This week I’d thought we’d dovetail off of the prebiotic and probiotic topic and dig a little deeper into the prebiotic foods and discuss how we can benefit from them, and when we made need to avoid them.
So as a quick recap, prebiotic foods are those that feed and fuel probiotics and other beneficial microorganisms in our body. Probiotics provide a health benefit to the host (us!) and maintain or restore or healthy bacterial balance to our digestive tract, and we’ll talk more about them next week!
What exactly are prebiotics and where do they come from?
What can be called a prebiotic has been put under the microscope a few times due to varying differences of opinions. Currently what is accepted as prebiotics include a select few fatty acids, oligosaccharides from certain carbohydrates, as well as some distinct phytochemicals. Follow the link for a picture of what this looks like
The most familiar prebiotics are those made up of different types of dietary fibres found in some carbohydrates, such as inulin in garlic, pectin in citrus fruits, fructooligosaccharides in artichoke, resistant starch in green bananas, or beta-glucans in oats.
These foods feed the probiotics and help the gut to create nutrients through a fermentation process (like the short-chain fatty acids butyrate, acetate, propionate). These nutrients go on to feed the gut lining and can also be absorbed through the lining to provide energy and nourishment to other parts of our body.
Good raw food carbohydrate sources of prebiotics include:
Chicory root, Jerusalem artichoke, garlic, leeks, onions, asparagus, or green bananas.
What Else Do Prebiotics Do For You?
Besides feeding probiotics, prebiotics offer other health benefits, including improving calcium absorption, modifying the glycemic index, and enhancing colonic bacterial fermentation thereby reducing gut transit time.
How much Do we Need in a Day?
Although, there is no recommended daily intake set for prebiotics, about 4 – 8 grams per day seems to work well for most people when their main goal is general well being. Those suffering with certain digestive disorders may benefit from up to 15 grams per day, while others may need to limit or avoid prebiotics.
What Does That Look Like in a Serving of Food?
Below is the amount of food to achieve 6 g serving of fructans
Raw Chicory Root
9.3 g (0.33 oz)
Raw Jerusalem Artichoke
19 g (0.67 oz)
Raw Dandelion Greens
24.7 g (0.87 oz)
34.3 g (1.21 oz)
51.3 g (1.81 oz)
69.8 g (2.46 oz)
120 g (4.2 oz)
120 g (4.2 oz)
Raw Wheat Bran
120 g (4.2 oz)
Whole Wheat Flour, Cooked
125 g (4.4 oz)
600 g (1.3 lb)
Who Should Avoid Prebiotics?
Certain conditions like small intestinal bacterial overgrowth (SIBO) or irritable bowel syndrome (IBS), can benefit from temporarily avoiding certain prebiotic foods for a period of time (2-6 weeks and beyond). This is because most prebiotics work through a fermentation process in the gut which can be extremely irritating and painful for those with a compromise gut lining. When you specifically avoid these foods it is called a low FODMAP diet. To clarify, a low FODMAP diet eliminates foods that contain the following features:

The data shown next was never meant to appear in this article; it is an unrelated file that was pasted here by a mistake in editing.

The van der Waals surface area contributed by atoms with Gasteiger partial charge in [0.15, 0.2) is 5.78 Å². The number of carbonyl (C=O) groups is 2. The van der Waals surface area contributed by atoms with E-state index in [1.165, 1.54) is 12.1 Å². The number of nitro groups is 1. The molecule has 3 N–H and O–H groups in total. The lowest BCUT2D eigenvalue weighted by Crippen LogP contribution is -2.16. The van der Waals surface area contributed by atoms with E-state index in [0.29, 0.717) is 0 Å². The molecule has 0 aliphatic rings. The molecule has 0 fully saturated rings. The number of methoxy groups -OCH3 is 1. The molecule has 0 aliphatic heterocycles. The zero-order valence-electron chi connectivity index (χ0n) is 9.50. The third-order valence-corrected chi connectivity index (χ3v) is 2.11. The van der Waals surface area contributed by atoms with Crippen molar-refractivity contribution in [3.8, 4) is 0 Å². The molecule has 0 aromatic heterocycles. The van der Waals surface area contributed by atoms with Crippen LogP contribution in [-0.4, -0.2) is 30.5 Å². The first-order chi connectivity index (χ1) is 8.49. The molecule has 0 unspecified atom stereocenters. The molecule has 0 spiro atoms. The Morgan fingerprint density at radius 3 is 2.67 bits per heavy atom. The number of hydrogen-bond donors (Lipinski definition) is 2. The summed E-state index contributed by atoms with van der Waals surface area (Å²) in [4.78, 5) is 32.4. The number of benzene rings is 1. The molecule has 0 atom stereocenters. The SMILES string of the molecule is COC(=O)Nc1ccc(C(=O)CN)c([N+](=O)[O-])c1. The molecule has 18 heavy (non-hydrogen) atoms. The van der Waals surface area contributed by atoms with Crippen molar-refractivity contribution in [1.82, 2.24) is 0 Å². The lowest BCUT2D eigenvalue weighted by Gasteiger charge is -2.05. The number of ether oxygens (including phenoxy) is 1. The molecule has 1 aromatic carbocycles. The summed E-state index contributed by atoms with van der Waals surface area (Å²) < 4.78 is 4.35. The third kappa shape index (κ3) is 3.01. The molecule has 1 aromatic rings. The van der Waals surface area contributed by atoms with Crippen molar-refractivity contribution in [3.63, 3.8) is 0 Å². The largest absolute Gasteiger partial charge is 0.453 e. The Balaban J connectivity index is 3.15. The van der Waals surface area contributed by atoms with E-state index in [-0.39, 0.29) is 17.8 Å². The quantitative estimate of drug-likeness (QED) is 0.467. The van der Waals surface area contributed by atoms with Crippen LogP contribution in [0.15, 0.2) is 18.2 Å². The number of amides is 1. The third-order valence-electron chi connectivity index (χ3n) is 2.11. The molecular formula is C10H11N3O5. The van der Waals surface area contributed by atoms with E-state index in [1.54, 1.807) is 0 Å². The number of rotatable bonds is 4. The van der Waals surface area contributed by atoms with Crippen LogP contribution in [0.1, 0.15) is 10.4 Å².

Fermentable – meaning they are broken down (fermented) by bacteria in the large bowel
Oligosaccharides – “oligo” means “few” and “saccharide” means sugar. These molecules are made up of individual sugars joined together in a chain
Disaccharides – “di” means two. This is a double sugar molecule
Monosaccharides – “mono” means single. This is a single sugar molecule
Polyols – these are sugar alcohols (however, they don’t lead to intoxication!)
However, this does not mean those with SIBO, IBS and some other digestive issues need to eliminate ALL prebiotic foods.
So how can you obtain prebiotic foods, but avoid those that will cause distress for those experiencing issues like SIBO or IBS? Consider including the following Low FODMAP prebiotic sources:
Green bananas, rhubarb, kiwi, fennel bulb, canned or properly prepared lentils.
Supplementing With Prebiotics
Like probiotics, you can also supplement with prebiotics. However not all are made equal, and what will work best for you depends on your goals. For example, a study published in the Journal of Nutrition showed inulin was effective for reducing inflammation. So if you’re struggling with inflammation, choosing a prebiotic that contains inulin may be of benefit.
This is Getting Quite Complicated!
If you’re still feeling unsure about how to prebiotics in your diet, or are experiencing digestive issues like abdominal pain, indigestion, gas, or cramping, reach out to a holistic nutritionist like myself who can help you through this process by creating a personalized meal plan or meal planning guide.
When it comes to nutrition, everyone has individualized needs. Furthermore, digestive issues can be very complex and may take some patience when working through them. However, working with a holistic nutritionist will help ensure you feel confident and supported while enabling you optimize your health & well-being!
*As always, speak to your primary health care provider before starting any new supplement regimen.
Moshfegh AJ, Friday JE, Goldman JP, Ahuja JK (July 1999). Presence of inulin and oligofructose in the diets of Americans. Journal of Nutrition. 129 (7 Suppl): 1407S–1411S. Retrieved on: November 5, 2018.
Ruscio, M. (2018). Healthy gut, healthy you. Las Vegas, NV: The Ruscio Institute.
Scott, K. (n.d.) Prebiotics. Retrieved from: https://isappscience.org/prebiotics/ November 5, 2018.
Varney J. (2016). Prebiotics and probiotics: what are they and should I be including them on a low FODMAP diet? Monash Low FODMAP Blog. Retrieved from: http://fodmapmonash.blogspot.co.nz/2016/01/prebiotics-and-probiotics-what-are-they.html